Monday, July 6, 2009

Hola!, Bonjour!, or Guten Tag!

I have had this strong desire to learn a different language. I think it all started when I almost failed French in High School. It stirred something inside me that I should try harder, and how wonderful it would be to speak another language. Now it's been a little over 10 years and I have only made feeble attempts to learn another language, (that is except for baby talk which I have actually find pride in translating my kids, especially when it is to my husband.). I have come to the conclusion that it's not the actual learning part that is hindering me from starting, it's deciding which language I really want to learn. I'm torn between Spanish, French and German. Since I can't commit it keeps me from buckling down and just doing it.

I think Spanish is beneficial for everyday use. The area we live has a Spanish Ward, and that would be awesome to be able to communicate with them. Also it is the second most dominate language in the U.S. I would love to go to Spain, and they speak Spanish. =) S0 all in all some pretty good points.

Then there is French. Like I said I attempted it in High School, but the outcome was grim. I find that now that I'm older, I understand the phrase, "You need to apply yourself.". All the time my Dad would say this and I really didn't know what it meant. You mean I can't learn while I'm jamming to my tunes on the radio, or watching my t.v. shows and doing my homework in between the commercial breaks? I get it now, so I think with this new found enlightenment I could really get into French. It's the language of love, it's also a European language as well as our neighbors to the north. It could be beneficial...right?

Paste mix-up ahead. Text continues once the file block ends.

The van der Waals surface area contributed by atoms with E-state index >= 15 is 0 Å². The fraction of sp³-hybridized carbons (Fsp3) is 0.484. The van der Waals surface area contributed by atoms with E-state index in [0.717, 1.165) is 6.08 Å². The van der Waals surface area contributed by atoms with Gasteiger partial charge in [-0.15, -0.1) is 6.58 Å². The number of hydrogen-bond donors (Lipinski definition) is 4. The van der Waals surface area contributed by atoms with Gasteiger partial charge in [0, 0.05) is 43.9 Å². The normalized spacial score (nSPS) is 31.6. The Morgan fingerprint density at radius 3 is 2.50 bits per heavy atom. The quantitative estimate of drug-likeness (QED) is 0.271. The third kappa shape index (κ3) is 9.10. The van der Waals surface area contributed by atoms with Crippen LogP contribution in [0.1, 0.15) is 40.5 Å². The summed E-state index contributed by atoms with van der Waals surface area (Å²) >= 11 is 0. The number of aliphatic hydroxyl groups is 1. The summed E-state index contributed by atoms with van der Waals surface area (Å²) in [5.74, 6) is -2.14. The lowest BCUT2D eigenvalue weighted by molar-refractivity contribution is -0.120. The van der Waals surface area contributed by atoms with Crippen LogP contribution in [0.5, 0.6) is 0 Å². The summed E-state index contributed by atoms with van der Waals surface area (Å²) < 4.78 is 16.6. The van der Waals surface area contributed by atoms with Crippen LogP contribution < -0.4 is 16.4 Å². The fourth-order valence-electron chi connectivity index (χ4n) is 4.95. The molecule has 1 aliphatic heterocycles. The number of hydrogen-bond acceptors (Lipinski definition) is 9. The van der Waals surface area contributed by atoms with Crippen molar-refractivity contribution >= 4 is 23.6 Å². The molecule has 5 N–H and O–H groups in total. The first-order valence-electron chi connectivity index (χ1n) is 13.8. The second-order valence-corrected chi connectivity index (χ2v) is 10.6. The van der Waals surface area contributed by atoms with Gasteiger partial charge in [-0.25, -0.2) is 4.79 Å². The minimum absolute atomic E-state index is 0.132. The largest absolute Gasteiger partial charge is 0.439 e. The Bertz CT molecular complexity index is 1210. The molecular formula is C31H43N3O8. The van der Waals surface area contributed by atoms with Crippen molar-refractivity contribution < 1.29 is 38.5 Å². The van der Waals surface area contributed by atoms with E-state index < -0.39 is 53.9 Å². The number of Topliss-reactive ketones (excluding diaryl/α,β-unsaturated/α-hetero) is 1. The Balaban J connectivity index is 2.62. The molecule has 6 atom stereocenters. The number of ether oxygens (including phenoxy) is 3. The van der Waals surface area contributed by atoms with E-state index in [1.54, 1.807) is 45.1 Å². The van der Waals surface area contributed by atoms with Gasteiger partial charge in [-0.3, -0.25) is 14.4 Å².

I feel a bit of attachment and loyalty to Germany since I was born there. I was born a U.S. citizen in Berlin, Germany while my Dad was working over there for the Army. I was there for the first 3 years of my life. My parents loved it, yet they didn't learn the language. I would love to go back and visit, so knowing the language would be a good thing to have. It's an awesome language, but other than the fact that I may go there one day, I can't think of any other reason to learn the language.

I thought I had committed myself several times to any of these three at one point or another. But then I feel guilt for neglecting the other two languages. Why can't I just pick one? If I was really ambitious I would just learn all three! But then which one would I learn first?

Since this question is just too hard for me to answer I am taking it to my friends, family and random readers. There is a poll to the right of my postings asking which language I should learn first. I really need your help, so I hope I get a lot of votes!

Gracias, Merci (or) Danka!


Andrea said...

I voted Spanish first because so many people speak it here and you will have a lot of people to practice with.

kara said...

I vote German. For a few reasons. Yes, Spanish would make the most sense...but the stubborn part of me still believes if you move to the U.S. you should learn to speak English, not the other way around. And I, too, have a soft spot for German (Dad served mission there, step-mom is German citizen born and raised, my sis speaks it). French...ah, I took a community class when I was a kid and it just didn't stick with me. So, I poo-poo French. And, whenever I find myself in a foreign country or the minority english speaker, my brain goes to German. What does your brain go to? I would pick whatever your brain goes to. Sprechen sie Deutsch? Ah, sehr gut.